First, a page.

Art historian Yong Cho examines the origins of this silk tapestry of the tantric deity Vajrabhairava, commissioned by Mongol emperors and their wives according to the teachings of Tibetan masters. Mongolian court workshops adapted Central Asian weaving techniques to create these silk icons, which became a special focus of Mongolian court production. Such images may have hung in portrait halls within monasteries, referencing traditions of Buddhist kingship with the worship of Yuan dynasty imperial ancestors.
Different Asian religious traditions posit different types of divine beings. Hindus generally believe in an all-encompassing God-like being, called Brahman. They also believe in a variety of other gods (deva), including Brahma, Vishnu, and Shiva. Early Buddhists denied the existence of a single, all-powerful creator god. Nevertheless, they always recognized a variety of powerful spirits, like gandharvas and nagas. Mahayana Buddhists came to see bodhisattvas as beings of enormous power, and buddhas themselves as cosmic beings with the ability to create entire universes. Buddhist and Bon traditions in Tibet worshiped a variety of other gods (Tib. lha), like the mountain gods, or gods of the land. According to Buddhist tradition, enlightened deities are seen as beyond the cycle of death and rebirth, whereas gods (including Hindu gods) are not.
In Buddhist context, donor is a person who contributes to or commissions a religious work of art. This act is intended to increase merit on behalf of the benefactor and is dedicated to the benefit of all. It is also usually done for a specific purpose, such as longevity, prosperity, or well-being; to advance religious practice; or to ensure a good rebirth of a deceased relative, teacher, or friend. A similar practice is also known in Hinduism and Bon.
In the Himalayan context, iconography refers to the forms found in religious images, especially the attributes of deities: body color, number of arms and legs, hand gestures, poses, implements, and retinue. Often these attributes are specified in ritual texts (sadhanas), which artists are expected to follow faithfully.
Kesi is a type of silk weaving known from China and eastern Central Asia, originally associated with the Sogdian and Uyghur peoples. Kesi uses raw silk for the warp and boiled silk of various colors for the weft, producing vivid blocks of color. As the finished surface has a carved-like effect, giving the textile a three-dimensional quality, the technique became known as kesi, which literally means “carved silk.” By the early thirteenth century, the Tanguts employed this luxury medium for the creation of Tibetan Buddhist icons, which would be emulated by other courts, such as the Mongols, Chinese, and Manchus.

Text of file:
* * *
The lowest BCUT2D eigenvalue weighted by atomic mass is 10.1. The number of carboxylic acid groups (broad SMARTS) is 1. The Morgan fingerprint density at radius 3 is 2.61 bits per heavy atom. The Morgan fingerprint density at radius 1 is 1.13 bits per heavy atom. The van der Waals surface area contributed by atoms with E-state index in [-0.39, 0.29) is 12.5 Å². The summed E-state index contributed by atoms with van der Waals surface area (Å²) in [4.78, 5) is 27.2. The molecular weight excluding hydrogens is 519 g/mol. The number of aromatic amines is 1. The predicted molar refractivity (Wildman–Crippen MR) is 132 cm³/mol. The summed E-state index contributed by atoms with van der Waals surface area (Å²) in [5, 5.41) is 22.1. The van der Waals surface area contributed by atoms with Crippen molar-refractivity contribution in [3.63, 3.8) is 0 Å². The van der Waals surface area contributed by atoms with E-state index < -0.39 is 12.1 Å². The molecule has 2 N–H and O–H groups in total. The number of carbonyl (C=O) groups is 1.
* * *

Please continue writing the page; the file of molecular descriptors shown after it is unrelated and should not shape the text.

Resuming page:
In Hinduism, Buddhism, and Bon, some gods and deities are shown with flaming hair, bulging eyes, mouths showing fangs, adorned with garlands of severed heads, and trampling enemies, real or metaphorical. In Tantric Buddhism, such deities are said to be wrathful manifestations of wisdom and method who assume fierce appearance to protect, remove or overcome mental afflictions blocking the path to enlightenment. Others are unenlightened, indigenous gods bound by oath to protect Buddhist traditions. Some female deities, or dakinis, like Vajrayogini, appear as semi-wrathful, in beatific form but bearing small fangs. In the Bon tradition, similarly to Tibetan Buddhism, wrathful deities can be emanations or represent local gods and sprits. In Hindu traditions, gods and goddesses can appear fierce, holding many weapons meant to overcome demons.
The Yuan dynasty (1271–1368) is the branch of the Mongol Empire in Asia. In 1260 when Qubilai Khan declared himself Great Khan, his realm included Mongolian, Chinese, Tangut, and Tibetan regions. In 1271 emperor Qubilai Khan proclaimed the Yuan dynasty on a Chinese model, employing Tibetan and Tangut monks. Tibetan Buddhism played an important role in the state, establishing a political model that would be emulated by later dynasties, including the Chinese Ming and Manchu Qing dynasties. The Mongols were major patrons of Tibetan institutions, and many Mongols converted to Tibetan Buddhism, though their interest declined with the fall of the empire.